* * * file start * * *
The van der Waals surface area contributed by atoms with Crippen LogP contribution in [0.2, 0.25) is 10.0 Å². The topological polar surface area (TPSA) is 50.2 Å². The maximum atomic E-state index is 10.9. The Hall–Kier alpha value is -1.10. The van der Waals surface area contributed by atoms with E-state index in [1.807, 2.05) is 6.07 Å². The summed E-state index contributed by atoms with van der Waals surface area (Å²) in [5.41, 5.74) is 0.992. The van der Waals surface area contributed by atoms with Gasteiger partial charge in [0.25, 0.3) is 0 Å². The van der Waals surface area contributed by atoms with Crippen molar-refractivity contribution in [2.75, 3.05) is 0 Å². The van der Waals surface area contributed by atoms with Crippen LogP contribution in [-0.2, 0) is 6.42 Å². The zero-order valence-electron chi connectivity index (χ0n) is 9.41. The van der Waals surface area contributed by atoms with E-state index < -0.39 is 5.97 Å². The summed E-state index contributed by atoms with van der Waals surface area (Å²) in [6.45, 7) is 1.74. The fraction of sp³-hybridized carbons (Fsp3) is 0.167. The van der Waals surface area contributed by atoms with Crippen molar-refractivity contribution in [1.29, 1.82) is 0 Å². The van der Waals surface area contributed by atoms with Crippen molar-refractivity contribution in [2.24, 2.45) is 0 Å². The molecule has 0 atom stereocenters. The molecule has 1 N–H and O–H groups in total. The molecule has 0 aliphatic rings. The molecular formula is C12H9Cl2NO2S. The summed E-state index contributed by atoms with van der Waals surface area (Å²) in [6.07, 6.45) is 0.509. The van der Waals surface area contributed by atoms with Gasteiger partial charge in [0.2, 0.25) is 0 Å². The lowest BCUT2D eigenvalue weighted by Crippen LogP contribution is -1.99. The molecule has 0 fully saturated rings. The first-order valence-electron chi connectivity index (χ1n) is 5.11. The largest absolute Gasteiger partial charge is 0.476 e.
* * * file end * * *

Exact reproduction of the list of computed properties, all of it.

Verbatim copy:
The van der Waals surface area contributed by atoms with Crippen LogP contribution in [0.2, 0.25) is 10.0 Å². The topological polar surface area (TPSA) is 50.2 Å². The maximum atomic E-state index is 10.9. The Hall–Kier alpha value is -1.10. The van der Waals surface area contributed by atoms with E-state index in [1.807, 2.05) is 6.07 Å². The summed E-state index contributed by atoms with van der Waals surface area (Å²) in [5.41, 5.74) is 0.992. The van der Waals surface area contributed by atoms with Gasteiger partial charge in [0.25, 0.3) is 0 Å². The van der Waals surface area contributed by atoms with Crippen molar-refractivity contribution in [2.75, 3.05) is 0 Å². The van der Waals surface area contributed by atoms with Crippen LogP contribution in [-0.2, 0) is 6.42 Å². The zero-order valence-electron chi connectivity index (χ0n) is 9.41. The van der Waals surface area contributed by atoms with E-state index < -0.39 is 5.97 Å². The summed E-state index contributed by atoms with van der Waals surface area (Å²) in [6.45, 7) is 1.74. The fraction of sp³-hybridized carbons (Fsp3) is 0.167. The van der Waals surface area contributed by atoms with Crippen molar-refractivity contribution in [1.29, 1.82) is 0 Å². The van der Waals surface area contributed by atoms with Crippen molar-refractivity contribution in [2.24, 2.45) is 0 Å². The molecule has 0 atom stereocenters. The molecule has 1 N–H and O–H groups in total. The molecule has 0 aliphatic rings. The molecular formula is C12H9Cl2NO2S. The summed E-state index contributed by atoms with van der Waals surface area (Å²) in [6.07, 6.45) is 0.509. The van der Waals surface area contributed by atoms with Gasteiger partial charge in [0.2, 0.25) is 0 Å². The lowest BCUT2D eigenvalue weighted by Crippen LogP contribution is -1.99. The molecule has 0 fully saturated rings. The first-order valence-electron chi connectivity index (χ1n) is 5.11. The largest absolute Gasteiger partial charge is 0.476 e.